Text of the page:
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Beginning the bike trip

June 11, 2010

2010 has been and will continue to be an eventful year. I finished my undergraduate degree with a full final day: a task force presentation, ancient China final exam and the task force dinner. May 9, I was speaking with my dad on the phone, who stated that if I didn’t pursue the bike trip immediately, it probably wouldn’t happen. Great words. After this conversation, I spoke with Liz and we made it happen. The past month has been a whirlwind, so much work to move. I reduced all of my belongings to 4.5 boxes, that I mailed to my parents’ place in Arroyo Grande, CA, and tried to see friends.

Day One: Saturday, 5 June; Seattle-Bremerton Ferry-Potlatch State Park, 43 mi.
Liz and began the bike trip to CA today, we took the 3pm ferry to Bremerton, a town across the Puget Sound on the Kitsap Peninsula. We had missed the 130 ferry by about 2 minutes because we had to detour to the bike shop to have them look at Liz’s funky brakes, so we were forced to watch the ferry we wanted to take, depart only a few yards in front of us.
Leaving Bremerton was confusing as Liz had copied directions that sent us through the city’s naval base. Finally, we reached Hwy3, which was pretty miserable-heavy traffic, minimal shoulders, lots of road debris. Spacing out, I ran into a barrier on the side of the road, which was stressful as the cars were travelling about 60mph.
We spent most of the rest of the day on WA106, which was a very pleasant road with small grades and little patches of communities and lots of second homes where friends were drinking wine watching the sunset after dinner on the porch. Later, we rode by a bizarre scene of young people (mid twenties) including a couple with children burning something in the side of the yard, a house full of books and a yard full of random stuff. Liz remarked that it looked like some sort of anarchist collective. I think it kind of looked like the end of the world.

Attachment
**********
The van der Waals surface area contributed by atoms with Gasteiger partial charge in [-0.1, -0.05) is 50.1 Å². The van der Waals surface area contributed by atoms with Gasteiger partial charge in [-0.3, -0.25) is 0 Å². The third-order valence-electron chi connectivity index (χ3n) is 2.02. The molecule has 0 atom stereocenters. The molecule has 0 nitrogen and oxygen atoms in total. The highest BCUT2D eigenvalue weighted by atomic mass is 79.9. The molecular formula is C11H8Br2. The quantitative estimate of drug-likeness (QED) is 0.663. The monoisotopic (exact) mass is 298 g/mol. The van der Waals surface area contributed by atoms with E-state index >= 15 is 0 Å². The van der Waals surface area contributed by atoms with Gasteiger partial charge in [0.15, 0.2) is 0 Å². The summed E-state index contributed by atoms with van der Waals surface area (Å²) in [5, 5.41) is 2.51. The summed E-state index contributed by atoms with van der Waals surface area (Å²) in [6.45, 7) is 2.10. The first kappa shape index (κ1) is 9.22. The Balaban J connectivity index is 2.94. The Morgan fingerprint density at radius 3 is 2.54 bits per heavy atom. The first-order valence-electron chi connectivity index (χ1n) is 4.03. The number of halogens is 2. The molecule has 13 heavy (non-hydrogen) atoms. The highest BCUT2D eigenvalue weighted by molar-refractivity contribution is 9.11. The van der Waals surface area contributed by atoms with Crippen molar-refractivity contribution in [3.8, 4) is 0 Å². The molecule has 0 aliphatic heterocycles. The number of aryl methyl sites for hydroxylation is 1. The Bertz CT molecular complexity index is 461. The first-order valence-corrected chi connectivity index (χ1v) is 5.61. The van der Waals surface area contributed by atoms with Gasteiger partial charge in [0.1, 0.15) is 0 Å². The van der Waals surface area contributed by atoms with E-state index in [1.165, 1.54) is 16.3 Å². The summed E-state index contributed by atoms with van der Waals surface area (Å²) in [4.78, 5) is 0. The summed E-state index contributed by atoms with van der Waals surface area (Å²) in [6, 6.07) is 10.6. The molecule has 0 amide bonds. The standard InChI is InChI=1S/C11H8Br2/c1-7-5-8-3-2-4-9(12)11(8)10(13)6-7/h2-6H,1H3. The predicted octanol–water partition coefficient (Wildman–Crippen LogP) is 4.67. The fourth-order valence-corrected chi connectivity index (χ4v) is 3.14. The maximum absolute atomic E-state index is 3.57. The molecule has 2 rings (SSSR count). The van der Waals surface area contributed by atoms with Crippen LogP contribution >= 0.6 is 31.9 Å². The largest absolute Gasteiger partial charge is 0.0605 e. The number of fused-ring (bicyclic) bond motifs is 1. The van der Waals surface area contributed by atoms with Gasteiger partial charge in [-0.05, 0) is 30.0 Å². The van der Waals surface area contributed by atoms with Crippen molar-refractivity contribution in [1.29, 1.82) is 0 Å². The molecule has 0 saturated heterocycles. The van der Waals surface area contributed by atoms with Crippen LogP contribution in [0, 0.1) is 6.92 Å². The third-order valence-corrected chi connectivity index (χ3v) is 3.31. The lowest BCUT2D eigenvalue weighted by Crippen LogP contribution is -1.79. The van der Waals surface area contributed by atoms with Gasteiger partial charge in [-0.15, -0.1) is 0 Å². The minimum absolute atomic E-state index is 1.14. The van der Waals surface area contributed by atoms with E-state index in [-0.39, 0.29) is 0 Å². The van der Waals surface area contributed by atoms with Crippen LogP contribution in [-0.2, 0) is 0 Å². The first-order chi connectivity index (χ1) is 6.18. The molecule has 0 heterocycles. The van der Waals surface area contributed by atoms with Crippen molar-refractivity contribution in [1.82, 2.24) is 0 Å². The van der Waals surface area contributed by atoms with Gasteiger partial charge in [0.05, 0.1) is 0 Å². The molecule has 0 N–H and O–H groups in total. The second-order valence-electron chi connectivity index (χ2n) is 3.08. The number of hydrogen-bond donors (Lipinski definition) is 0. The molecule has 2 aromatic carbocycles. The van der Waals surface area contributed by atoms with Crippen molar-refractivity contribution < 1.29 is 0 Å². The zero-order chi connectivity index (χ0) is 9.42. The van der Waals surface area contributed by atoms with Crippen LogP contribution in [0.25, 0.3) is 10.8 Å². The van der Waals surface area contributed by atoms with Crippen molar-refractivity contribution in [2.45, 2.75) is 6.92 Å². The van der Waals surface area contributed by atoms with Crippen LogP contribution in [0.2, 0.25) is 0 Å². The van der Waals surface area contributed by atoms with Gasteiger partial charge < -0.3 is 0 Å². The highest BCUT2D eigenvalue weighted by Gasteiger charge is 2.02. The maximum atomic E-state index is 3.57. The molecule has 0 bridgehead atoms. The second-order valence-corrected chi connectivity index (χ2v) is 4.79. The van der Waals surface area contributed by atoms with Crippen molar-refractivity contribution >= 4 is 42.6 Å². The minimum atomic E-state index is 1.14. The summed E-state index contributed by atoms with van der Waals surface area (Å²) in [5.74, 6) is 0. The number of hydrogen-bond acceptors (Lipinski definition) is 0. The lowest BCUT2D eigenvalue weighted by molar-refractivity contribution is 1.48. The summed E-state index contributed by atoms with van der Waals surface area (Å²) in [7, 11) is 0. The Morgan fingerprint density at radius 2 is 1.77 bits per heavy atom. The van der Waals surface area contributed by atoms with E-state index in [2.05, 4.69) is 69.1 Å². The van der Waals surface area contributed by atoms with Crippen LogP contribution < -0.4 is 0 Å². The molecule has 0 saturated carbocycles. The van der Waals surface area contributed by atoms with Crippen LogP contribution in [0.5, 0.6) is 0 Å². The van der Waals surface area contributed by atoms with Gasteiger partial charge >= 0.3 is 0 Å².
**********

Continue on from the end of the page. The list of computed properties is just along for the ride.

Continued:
The end of the day brought us to the Hood Canal (actually a fjord), and an area that seems very run down as if former industries have left, and the area has met a decline. Old, vacant buildings, such as an old Wells Fargo building, abound. Later, we rode through a 2 or so mile strech of old Dairygold trailers for 18 wheelers, probably from the early 1980s. An interesting one displayed a picture of two kids, a white girl on the left drinking chocolate milk and a black boy on the right drinking regular milk. Something tells me this wouldn’t fly today.
Our google map directions took us through the Skokomish Reservation, which began right after we passed the Skokomish River. This river was an amazingly striking creamy blue-green, which looked extremely unnatural. Liz said it was like some crayon color she remembers from childhood.
The reservation was, by far, the most interesting pary of the day. It felt like another country, eerily quiet-very few cars. There was a health center and a community housing complex, but no retail until we reached US101, where the firework stands and casinos took over the side of the road. The area reminded me of a PBS documentary that I had checked out of the UW library about the Quinault tribe’s (another Olympic Peninsula native tribe) economic and social (substance abuse) problems. Strangely enough, the roads on the reservation were in perfect condition.
Drivers have been very courteous on the road, and other people we have run into have been so nice-coming up to Liz and me to ask us about the trip. Liz and I always criticize “white trash” people, but several groups including the group we just ran into at the campsite in a 6 person seater truck and Harley Davidson shirts have been extremely nice to us. While, these noted qualities would also qualify them as the butt of our jokes.
15 American Flags
1000+ shards of glass run-over by Liz and my tires
3 road kill victims passed (possum, raccoon, squirrel)
Southward we go!
Pictures available when we arrive in San Luis Obispo.

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